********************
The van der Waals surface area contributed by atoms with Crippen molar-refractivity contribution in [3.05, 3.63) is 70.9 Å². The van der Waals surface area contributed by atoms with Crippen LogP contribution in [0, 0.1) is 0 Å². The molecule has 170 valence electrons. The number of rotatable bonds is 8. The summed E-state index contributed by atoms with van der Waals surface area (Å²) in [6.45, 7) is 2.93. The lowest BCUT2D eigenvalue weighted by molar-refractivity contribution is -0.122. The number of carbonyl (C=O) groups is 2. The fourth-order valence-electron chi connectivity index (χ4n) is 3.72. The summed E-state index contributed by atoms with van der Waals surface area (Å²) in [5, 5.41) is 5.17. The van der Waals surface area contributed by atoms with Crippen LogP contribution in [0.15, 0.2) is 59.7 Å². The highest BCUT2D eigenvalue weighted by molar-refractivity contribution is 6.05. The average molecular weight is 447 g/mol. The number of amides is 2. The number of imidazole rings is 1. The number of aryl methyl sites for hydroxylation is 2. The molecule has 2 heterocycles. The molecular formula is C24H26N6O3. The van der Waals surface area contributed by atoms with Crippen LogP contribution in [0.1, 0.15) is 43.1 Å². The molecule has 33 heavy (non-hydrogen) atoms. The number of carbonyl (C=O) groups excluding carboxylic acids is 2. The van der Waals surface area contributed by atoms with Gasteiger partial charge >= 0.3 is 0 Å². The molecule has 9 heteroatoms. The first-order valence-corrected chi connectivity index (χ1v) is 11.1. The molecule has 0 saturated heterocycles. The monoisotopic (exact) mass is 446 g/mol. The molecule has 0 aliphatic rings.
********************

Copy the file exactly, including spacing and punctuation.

The van der Waals surface area contributed by atoms with Crippen molar-refractivity contribution in [3.05, 3.63) is 70.9 Å². The van der Waals surface area contributed by atoms with Crippen LogP contribution in [0, 0.1) is 0 Å². The molecule has 170 valence electrons. The number of rotatable bonds is 8. The summed E-state index contributed by atoms with van der Waals surface area (Å²) in [6.45, 7) is 2.93. The lowest BCUT2D eigenvalue weighted by molar-refractivity contribution is -0.122. The number of carbonyl (C=O) groups is 2. The fourth-order valence-electron chi connectivity index (χ4n) is 3.72. The summed E-state index contributed by atoms with van der Waals surface area (Å²) in [5, 5.41) is 5.17. The van der Waals surface area contributed by atoms with Crippen LogP contribution in [0.15, 0.2) is 59.7 Å². The highest BCUT2D eigenvalue weighted by molar-refractivity contribution is 6.05. The average molecular weight is 447 g/mol. The number of amides is 2. The number of imidazole rings is 1. The number of aryl methyl sites for hydroxylation is 2. The molecule has 2 heterocycles. The molecular formula is C24H26N6O3. The van der Waals surface area contributed by atoms with Crippen LogP contribution in [0.1, 0.15) is 43.1 Å². The molecule has 33 heavy (non-hydrogen) atoms. The number of carbonyl (C=O) groups excluding carboxylic acids is 2. The van der Waals surface area contributed by atoms with Gasteiger partial charge >= 0.3 is 0 Å². The molecule has 9 heteroatoms. The first-order valence-corrected chi connectivity index (χ1v) is 11.1. The molecule has 0 saturated heterocycles. The monoisotopic (exact) mass is 446 g/mol. The molecule has 0 aliphatic rings.